MIT graduate student Grace Gu (right), postdoc Mahdi Takaffoli (left), and McAfee Professor of Engineering Markus Buehler. [Photo: Melanie Gonick/MIT]

As a kid growing up in Florida, I was always thrilled to find a conch shell intact, washed up on the shore. My grandmother had an enormous collection of them on her sunny porch and we all loved to put the big shells up to our ears to ‘hear the ocean’ from within the shiny mollusks. That’s a magic that never ceases to fascinate, although it’s really just a product of the sounds around the listener, trapped in the conch’s famous inner tunnel.

The conch is a prize indeed—around the world—whether as a perfect specimen of a seashell, soothing white noise held up to our ears, or in use as a rudimentary musical instrument, sounding the horn in the islands. And so, as we often see nature inspiring 3D printing innovation of all sorts, it’s not surprising that the conch should have its place there as well.

A research team at MIT recently began exploring the extreme durability of the conch—above all other shells—imagining it as armor for human bodies. They have just published their findings in Advanced Materials, in ‘Hierarchically Enhanced Impact Resistance of Bioinspired Composites,’ authored by MIT graduate student Grace Gu, postdoc Mahdi Takaffoli, and McAfee Professor of Engineering Markus Buehler.

“An order of magnitude tougher than nacre, conch shells are known for being one of the toughest body armors in nature,” state the authors in their paper. “However, the complexity of the conch shell architecture creates a barrier to emulating its cross-lamellar structure in synthetic materials. Here, a 3D biomimetic conch shell prototype is presented, which can replicate the crack arresting mechanisms embedded in the natural architecture.”

The team 3-D printed composite materials with precisely controlled structures, and conducted tests in a drop tower that enabled them to observe exactly how cracks appeared and spread — or didn’t spread — in the first instants after an impact. [Photo: Researchers/MIT]

Gu also points out that “this really unique architecture” of the conch presents a structure exponentially stronger than mother of pearl—also referred to as nacre. It takes a lot of wear and tear to break down the multi-tiered conch, made up of a “zigzag matrix, so the crack has to go through a kind of a maze”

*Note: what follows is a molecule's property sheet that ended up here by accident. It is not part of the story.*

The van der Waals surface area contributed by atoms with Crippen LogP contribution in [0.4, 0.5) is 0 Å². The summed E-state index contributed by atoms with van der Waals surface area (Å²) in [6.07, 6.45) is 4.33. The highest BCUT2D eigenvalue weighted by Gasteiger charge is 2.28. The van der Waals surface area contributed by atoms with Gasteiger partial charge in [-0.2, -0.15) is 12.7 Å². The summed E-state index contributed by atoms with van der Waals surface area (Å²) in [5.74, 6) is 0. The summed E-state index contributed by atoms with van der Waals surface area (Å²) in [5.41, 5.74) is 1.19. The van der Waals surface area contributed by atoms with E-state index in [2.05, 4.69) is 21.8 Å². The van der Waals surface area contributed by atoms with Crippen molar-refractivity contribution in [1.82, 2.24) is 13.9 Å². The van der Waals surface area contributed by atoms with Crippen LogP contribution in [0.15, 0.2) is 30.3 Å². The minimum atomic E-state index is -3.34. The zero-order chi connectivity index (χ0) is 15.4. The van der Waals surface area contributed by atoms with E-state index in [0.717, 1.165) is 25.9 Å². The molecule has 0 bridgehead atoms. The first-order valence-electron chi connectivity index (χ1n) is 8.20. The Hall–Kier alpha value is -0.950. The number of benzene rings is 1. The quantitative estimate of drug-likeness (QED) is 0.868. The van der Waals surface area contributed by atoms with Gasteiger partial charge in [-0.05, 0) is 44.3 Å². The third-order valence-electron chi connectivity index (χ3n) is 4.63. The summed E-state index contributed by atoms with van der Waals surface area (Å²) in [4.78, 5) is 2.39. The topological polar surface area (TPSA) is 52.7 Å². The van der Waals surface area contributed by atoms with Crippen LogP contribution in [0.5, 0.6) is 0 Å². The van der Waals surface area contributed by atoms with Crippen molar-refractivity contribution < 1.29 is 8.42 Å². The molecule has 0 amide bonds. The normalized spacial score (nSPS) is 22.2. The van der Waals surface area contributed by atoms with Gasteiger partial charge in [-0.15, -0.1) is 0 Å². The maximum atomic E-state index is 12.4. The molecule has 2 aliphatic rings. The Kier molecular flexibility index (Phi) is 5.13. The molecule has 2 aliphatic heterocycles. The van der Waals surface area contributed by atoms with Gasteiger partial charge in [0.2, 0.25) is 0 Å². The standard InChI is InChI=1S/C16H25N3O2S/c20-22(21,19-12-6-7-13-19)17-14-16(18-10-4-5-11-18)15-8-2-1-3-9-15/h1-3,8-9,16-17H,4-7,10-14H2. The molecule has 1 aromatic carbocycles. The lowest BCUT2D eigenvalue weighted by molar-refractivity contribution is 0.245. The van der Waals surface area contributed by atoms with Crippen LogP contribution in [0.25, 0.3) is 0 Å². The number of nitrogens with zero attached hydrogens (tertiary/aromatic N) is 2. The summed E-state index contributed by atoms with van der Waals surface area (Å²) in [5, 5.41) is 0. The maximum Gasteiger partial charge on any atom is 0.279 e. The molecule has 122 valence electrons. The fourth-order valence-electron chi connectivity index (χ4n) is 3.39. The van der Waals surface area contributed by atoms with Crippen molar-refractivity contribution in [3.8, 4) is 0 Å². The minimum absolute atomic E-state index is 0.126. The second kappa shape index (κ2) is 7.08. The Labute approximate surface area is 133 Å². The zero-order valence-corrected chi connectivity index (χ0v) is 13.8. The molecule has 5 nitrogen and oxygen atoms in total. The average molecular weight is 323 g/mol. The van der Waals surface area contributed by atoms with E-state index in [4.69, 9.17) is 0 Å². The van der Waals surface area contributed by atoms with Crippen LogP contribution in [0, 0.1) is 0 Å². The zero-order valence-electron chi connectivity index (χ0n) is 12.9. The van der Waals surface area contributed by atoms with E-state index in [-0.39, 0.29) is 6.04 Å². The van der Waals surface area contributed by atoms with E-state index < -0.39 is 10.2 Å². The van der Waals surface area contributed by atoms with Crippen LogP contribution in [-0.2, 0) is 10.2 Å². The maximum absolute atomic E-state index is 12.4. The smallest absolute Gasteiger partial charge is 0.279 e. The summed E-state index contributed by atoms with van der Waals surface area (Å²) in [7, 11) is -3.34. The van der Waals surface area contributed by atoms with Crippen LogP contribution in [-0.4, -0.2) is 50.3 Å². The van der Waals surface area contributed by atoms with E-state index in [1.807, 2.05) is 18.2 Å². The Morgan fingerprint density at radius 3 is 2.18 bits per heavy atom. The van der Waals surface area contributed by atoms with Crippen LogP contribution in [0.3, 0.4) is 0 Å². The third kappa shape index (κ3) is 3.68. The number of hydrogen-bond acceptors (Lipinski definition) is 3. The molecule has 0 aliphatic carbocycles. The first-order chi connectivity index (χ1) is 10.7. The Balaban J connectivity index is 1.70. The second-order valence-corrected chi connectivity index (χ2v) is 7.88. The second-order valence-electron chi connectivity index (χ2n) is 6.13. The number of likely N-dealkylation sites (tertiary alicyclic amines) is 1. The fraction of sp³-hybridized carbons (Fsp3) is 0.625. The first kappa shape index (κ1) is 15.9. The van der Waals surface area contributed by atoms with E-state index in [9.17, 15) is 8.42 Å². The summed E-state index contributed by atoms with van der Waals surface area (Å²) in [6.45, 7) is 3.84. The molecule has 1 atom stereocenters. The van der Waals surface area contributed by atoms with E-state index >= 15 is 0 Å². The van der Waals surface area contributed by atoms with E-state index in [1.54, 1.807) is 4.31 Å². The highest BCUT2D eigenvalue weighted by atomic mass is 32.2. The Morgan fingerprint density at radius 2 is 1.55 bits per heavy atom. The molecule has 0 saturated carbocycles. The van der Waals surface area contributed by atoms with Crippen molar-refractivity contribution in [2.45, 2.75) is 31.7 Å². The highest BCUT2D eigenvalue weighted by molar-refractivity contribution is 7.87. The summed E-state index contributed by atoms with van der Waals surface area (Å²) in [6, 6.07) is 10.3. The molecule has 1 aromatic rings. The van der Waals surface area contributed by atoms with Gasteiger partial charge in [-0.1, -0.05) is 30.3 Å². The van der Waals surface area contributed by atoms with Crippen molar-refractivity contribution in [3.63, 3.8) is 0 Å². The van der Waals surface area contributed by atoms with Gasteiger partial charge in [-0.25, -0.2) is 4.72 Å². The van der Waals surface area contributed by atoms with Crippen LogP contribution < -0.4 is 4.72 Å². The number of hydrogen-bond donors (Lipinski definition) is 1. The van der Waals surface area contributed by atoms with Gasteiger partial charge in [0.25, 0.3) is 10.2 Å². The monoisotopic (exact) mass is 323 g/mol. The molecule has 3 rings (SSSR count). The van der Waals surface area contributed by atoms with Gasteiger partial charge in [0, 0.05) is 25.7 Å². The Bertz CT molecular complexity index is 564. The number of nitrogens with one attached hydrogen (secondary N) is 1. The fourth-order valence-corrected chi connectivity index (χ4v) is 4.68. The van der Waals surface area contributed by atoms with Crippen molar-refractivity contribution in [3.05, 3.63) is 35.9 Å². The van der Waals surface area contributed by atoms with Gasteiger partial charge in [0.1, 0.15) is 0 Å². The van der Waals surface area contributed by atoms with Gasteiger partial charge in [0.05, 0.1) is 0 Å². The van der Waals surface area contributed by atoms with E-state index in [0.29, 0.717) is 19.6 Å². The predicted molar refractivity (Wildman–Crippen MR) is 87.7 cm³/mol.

Buehler, the head of the Department of Civil and Environmental Engineering, also explained that the material has not been easy to replicate until now. With 3D printing, they can indeed copy and test it, and according to Buehler they can “use exactly the same geometry.”

Testing proved that the geometry with the conch-like, criss-crossed features (right) was substantially better at preventing crack propagation. [Photo: Melanie Gonick/MIT]

Being able to test the materials and evaluate its performance has made all the difference.

“In the past, a lot of testing [of protective materials] was static testing,” Gu explains. “But a lot of applications for military uses or sports involve highly dynamic loading.”

Testing has demonstrated that “lower-level structures” were weaker in comparison to those of a higher level, with Gu pointing out that material made with criss-crossed features like a real conch had 85 percent less chance of cracking. The result is that the researchers see great potential for items like helmets and other gear that offers protection for humans. Rather than just offering a shell or liner, with this 3D printed, conch-like material, something like a helmet would be comprehensively covered with the protective material.

All of the benefits of 3D printing would come into play as well, with the speed and affordability in manufacturing—and most importantly—the ability to personalize protective gear. Gu points out that helmets could be “tailored and personalized; the computer would optimize it for you, based on a scan of your skull, and the helmet would be printed just for you.” 3D printing allows for a close recreation of the conch’s toughness, as this video from MIT illustrates:

This project at MIT was supported by the following:

  • Office of Naval Research
  • A National Defense Science and Engineering Graduate Fellowship
  • Defense University Research Instrumentation Program (DURIP)
  • Institute for Soldier Nanotechnologies (ISN)
  • Natural Sciences and Engineering Research Council of Canada

Interested in reading the research paper? It is available for download here. Discuss in the 3D Printed Conch forum at 3DPB.com.

[Source: MIT News]
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